SHARE
COPY LINK

POLICE

Swedish police would ‘lack resources’ to enforce proposals for larger events

Swedish police have said no to a government proposal that would allow more people to attend certain public events, saying they would not have enough resources to ensure that rules are followed.

Swedish police would 'lack resources' to enforce proposals for larger events
Malmö footballer Mimmi Larsson celebrates in front of empty seats. Photo: Jonas Lindstedt / TT

The government recently proposed raising the 50-person limit on public events, if the audience members have designated seats and can keep a distance from each other.

Sweden's Public Health Agency responded to the proposals suggesting a 500-person limit for seated events and a minimum one-metre distance between attendees – lower than the two-metre distance suggested by the government.

But police have said it could be problematic to change the rules for some events and not others.

In their response to the proposals, police said that dance performances at restaurants would be permitted, but not races in a forest, which could be confusing and counter-productive given that the risk of infection is lower outdoors.

The proposals would also mean that demonstrations would be subject to stricter regulations than concerts and shows.

These discrepancies could make it complicated to enforce the proposed changes to legislation, the police said. 

And they added that it would be legally difficult to set conditions for organisers on how attendees should keep their distance (for example, how entry to venues should be managed, or how seats should be marked) which could make it hard to implement this in practice. 

Instead, the police suggested a gradual increase in the maximum number of participants, which would apply to all events.

Member comments

Log in here to leave a comment.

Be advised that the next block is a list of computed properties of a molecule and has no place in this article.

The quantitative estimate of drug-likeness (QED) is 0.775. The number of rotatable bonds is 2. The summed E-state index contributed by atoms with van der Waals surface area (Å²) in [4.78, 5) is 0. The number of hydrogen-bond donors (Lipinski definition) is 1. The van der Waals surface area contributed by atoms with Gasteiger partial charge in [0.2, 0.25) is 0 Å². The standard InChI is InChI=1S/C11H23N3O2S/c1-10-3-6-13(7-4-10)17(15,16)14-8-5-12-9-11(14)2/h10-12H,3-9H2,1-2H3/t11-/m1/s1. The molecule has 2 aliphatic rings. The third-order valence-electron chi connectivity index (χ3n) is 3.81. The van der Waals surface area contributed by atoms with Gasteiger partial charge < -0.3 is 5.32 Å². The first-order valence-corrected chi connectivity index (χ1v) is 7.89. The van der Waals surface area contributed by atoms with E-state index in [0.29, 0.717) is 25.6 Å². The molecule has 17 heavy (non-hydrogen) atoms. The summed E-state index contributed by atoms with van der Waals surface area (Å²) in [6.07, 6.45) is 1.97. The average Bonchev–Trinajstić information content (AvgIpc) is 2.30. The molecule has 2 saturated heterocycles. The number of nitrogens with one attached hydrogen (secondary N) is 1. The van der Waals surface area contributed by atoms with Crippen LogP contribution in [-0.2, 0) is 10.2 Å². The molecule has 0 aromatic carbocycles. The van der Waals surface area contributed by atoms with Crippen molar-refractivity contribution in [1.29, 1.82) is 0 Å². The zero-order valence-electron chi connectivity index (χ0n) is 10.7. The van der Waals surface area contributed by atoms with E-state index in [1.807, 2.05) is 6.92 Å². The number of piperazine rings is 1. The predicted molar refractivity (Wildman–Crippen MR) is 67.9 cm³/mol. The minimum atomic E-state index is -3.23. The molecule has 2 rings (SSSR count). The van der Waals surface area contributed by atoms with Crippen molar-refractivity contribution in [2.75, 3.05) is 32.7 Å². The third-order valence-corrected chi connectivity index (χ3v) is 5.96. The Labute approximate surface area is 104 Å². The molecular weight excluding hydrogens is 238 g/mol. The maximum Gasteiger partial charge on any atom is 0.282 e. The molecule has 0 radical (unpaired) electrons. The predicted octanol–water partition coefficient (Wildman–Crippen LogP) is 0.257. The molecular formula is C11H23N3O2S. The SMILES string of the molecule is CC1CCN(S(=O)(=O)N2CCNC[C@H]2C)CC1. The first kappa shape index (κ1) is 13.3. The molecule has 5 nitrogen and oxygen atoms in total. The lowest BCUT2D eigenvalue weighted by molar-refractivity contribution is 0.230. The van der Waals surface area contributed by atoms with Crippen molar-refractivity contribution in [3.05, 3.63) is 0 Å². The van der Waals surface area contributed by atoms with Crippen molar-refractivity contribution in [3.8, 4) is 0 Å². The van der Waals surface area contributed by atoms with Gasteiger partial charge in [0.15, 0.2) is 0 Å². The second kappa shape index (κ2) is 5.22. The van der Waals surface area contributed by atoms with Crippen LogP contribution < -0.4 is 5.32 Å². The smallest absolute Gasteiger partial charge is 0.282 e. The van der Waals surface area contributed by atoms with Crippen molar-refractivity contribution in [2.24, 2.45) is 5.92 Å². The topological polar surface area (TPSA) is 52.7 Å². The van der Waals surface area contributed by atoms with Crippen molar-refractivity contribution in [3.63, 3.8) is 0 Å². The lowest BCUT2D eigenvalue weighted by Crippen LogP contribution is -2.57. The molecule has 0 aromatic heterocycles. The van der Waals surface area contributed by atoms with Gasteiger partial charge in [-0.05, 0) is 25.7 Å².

Become a Member to leave a comment.

COVID-19

Covid deaths in Sweden ‘set to rise in coming weeks’

The Public Health Agency of Sweden has warned that the number of weekly Covid deaths is set to rise, after the number of people testing positive for the virus rose for the sixth week running.

Covid deaths in Sweden 'set to rise in coming weeks'

According to the agency, an average of 27 people have died with or from the virus a week over the past three weeks. 

“According to our analyses, the number who died in week 27 (July 4th-July 11th), is more than died in week 26 and we expect this to continue to grow,” the agency wrote in a report issued on Thursday. 

In the week ending July 17th (week 28), 4,700 new cases of Covid-19 were registered, a 22 percent rise on the previous week. 

“We are seeing rising infection levels of Covid-19 which means that there will be more people admitted to hospital, and even more who die with Covid-19,”  said Anneli Carlander, a unit chief at the agency. “The levels we are seeing now are higher than they were last summer, but we haven’t reached the same level we saw last winter when omicron was spreading for the first time.” 

While 27 deaths a week with for from Covid-19 is a rise on the low levels seen this spring, it is well below the peak death rate Sweden saw in April 2020, when more than 100 people were dying a day. 

The number of Covid deaths recorded each week this summer. Source. Public Health Agency of Sweden
A graph of Covid deaths per day since the start of the pandemic shows that the current death rate, while alarming, remains low. Photo: Public Health Agency of Sweden

Carlander said that cases were rising among those in sheltered accommodation for the elderly, and also elderly people given support in their own homes, groups which are recommended to get tested for the virus if they display symptoms. The infection rate among those given support in their homes has risen 40 percent on last week. 

This week there were also 12 new patients admitted to intensive care units with Covid-19 in Sweden’s hospitals.  

The increase has come due to the new BA.5 variant of omicron, which is better able to infect people who have been vaccinated or already fallen ill with Covid-19. Vaccination or a past infection does, however, give protection against serious illness and death. 

SHOW COMMENTS